The Case for Shared Sovereignty
Abstract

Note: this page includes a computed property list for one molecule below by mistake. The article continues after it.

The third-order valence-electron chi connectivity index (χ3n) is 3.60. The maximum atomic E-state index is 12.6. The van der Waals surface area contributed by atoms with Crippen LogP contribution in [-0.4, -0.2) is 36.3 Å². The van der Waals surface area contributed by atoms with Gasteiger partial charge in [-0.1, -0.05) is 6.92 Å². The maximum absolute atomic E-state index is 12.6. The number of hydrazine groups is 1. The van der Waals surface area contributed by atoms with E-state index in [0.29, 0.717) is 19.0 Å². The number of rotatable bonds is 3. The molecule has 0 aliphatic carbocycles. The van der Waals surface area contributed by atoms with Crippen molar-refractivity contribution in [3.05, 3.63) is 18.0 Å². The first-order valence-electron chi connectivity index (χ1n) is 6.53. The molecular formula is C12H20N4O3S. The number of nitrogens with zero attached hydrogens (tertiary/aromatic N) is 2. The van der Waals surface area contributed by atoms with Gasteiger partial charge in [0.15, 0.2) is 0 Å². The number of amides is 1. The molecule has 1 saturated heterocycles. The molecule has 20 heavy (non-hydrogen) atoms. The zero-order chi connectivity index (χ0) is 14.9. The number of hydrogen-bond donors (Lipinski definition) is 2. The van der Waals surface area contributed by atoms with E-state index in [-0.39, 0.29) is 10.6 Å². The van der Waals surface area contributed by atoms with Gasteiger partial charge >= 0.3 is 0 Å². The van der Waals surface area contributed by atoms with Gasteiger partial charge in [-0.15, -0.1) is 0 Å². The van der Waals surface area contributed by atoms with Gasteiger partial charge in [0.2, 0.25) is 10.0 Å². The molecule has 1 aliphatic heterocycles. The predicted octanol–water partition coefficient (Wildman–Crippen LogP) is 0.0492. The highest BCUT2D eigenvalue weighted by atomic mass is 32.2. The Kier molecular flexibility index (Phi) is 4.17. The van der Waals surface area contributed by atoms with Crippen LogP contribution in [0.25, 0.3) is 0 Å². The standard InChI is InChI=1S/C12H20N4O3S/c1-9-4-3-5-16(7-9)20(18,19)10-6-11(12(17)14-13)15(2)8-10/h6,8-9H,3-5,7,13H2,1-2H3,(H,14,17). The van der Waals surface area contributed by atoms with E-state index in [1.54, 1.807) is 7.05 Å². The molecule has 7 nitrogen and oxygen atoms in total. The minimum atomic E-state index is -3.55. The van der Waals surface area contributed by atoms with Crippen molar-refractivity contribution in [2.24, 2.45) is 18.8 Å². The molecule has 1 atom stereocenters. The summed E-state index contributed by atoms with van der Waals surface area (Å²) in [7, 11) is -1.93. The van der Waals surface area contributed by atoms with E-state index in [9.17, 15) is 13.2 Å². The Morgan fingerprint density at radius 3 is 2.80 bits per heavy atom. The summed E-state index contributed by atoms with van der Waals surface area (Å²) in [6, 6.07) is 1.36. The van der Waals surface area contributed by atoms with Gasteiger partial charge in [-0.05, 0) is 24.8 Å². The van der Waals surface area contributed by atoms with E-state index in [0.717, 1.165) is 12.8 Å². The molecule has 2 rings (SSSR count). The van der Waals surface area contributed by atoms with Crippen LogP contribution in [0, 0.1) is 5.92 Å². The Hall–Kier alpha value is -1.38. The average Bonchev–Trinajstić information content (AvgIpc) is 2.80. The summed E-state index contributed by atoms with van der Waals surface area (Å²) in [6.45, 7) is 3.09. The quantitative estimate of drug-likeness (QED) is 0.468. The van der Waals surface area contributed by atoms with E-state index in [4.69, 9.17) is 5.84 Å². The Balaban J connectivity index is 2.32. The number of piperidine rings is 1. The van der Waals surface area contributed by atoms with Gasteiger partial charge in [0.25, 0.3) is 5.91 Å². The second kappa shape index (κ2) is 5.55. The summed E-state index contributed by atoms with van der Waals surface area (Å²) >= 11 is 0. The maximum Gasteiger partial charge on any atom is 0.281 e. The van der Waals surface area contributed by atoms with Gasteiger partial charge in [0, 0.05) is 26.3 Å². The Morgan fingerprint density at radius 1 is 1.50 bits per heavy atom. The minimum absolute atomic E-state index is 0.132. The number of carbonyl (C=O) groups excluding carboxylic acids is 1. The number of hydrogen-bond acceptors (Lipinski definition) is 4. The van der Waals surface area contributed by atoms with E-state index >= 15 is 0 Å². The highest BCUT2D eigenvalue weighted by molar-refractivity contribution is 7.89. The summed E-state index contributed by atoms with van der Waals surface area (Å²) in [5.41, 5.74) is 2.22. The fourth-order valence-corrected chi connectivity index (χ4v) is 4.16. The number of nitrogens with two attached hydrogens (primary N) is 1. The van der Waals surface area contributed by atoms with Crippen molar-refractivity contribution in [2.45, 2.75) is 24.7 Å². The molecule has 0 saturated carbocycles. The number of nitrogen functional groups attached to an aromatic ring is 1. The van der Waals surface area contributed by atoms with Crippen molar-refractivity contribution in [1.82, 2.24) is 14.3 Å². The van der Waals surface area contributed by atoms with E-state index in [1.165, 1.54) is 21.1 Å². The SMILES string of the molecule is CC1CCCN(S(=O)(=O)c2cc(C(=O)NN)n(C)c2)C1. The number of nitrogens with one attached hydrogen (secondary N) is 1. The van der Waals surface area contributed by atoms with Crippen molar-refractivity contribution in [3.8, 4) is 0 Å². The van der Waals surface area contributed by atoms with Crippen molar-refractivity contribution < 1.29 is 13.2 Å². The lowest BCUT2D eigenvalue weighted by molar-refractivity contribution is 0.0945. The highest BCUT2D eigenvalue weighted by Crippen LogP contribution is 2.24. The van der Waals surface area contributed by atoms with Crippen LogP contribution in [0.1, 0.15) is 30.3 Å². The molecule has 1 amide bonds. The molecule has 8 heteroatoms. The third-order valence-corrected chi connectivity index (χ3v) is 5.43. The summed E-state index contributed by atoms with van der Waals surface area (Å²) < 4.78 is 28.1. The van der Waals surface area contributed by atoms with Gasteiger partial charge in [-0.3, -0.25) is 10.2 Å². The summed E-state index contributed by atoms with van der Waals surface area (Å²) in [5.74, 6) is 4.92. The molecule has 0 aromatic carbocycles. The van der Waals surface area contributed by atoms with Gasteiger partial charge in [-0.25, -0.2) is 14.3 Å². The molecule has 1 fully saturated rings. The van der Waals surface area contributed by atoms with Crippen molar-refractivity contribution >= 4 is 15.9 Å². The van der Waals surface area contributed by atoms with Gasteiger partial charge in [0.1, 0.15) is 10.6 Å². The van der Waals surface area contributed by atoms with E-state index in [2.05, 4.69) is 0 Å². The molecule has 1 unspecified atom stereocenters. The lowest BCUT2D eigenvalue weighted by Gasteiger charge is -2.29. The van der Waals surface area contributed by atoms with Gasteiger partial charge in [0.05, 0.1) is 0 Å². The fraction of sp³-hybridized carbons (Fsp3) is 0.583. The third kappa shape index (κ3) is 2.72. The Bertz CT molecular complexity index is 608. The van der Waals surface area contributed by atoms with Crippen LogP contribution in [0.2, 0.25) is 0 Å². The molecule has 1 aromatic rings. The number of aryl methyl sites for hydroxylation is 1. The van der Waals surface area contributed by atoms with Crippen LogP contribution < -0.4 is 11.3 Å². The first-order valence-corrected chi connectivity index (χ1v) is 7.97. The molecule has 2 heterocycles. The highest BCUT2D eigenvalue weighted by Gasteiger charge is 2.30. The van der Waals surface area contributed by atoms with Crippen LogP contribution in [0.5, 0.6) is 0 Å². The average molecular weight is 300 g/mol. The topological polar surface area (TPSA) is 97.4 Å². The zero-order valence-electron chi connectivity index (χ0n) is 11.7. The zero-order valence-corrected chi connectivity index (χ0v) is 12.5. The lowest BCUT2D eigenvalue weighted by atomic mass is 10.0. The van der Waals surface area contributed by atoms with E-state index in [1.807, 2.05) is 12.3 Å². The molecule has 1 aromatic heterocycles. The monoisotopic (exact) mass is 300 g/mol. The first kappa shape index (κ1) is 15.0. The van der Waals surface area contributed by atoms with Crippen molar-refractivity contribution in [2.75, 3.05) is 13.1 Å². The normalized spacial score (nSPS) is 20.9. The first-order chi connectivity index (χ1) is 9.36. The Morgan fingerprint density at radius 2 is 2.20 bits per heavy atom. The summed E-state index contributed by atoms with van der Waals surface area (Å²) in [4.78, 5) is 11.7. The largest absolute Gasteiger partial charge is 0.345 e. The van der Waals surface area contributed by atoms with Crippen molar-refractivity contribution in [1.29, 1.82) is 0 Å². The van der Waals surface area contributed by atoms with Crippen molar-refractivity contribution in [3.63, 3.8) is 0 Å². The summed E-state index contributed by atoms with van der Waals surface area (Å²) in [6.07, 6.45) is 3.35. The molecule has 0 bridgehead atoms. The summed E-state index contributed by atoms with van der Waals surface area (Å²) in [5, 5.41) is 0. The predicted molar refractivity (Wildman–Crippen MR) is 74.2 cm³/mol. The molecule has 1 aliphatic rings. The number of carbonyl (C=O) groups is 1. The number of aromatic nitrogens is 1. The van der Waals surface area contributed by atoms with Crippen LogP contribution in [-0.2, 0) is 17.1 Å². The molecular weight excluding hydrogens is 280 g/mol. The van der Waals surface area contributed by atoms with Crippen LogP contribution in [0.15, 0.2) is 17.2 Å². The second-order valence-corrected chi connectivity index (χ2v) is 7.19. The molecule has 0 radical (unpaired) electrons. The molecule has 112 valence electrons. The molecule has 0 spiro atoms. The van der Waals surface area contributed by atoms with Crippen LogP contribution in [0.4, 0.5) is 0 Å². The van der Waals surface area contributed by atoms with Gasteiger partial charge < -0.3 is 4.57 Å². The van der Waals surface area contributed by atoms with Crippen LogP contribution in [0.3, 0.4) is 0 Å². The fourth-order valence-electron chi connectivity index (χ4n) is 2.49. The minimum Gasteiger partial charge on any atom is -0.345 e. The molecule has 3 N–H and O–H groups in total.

Both socio-economic and actor oriented approaches to the development of democracy imply that poorly governed polities are unlikely to make progress. Socio-economic conditions are deteriorating in many poorly governed states. Because borders are fixed, violent state death is rare, foreign assistance is available, and raw materials can be exported, political leaders in many poorly governed states do not have an incentive to craft self enforcing pareto improving agreements with their own populations. Shared sovereignty arrangements, institutions in which authority would be shared by external and internal actors, would offer the possibilities for pareto improving agreements that would not otherwise be available.


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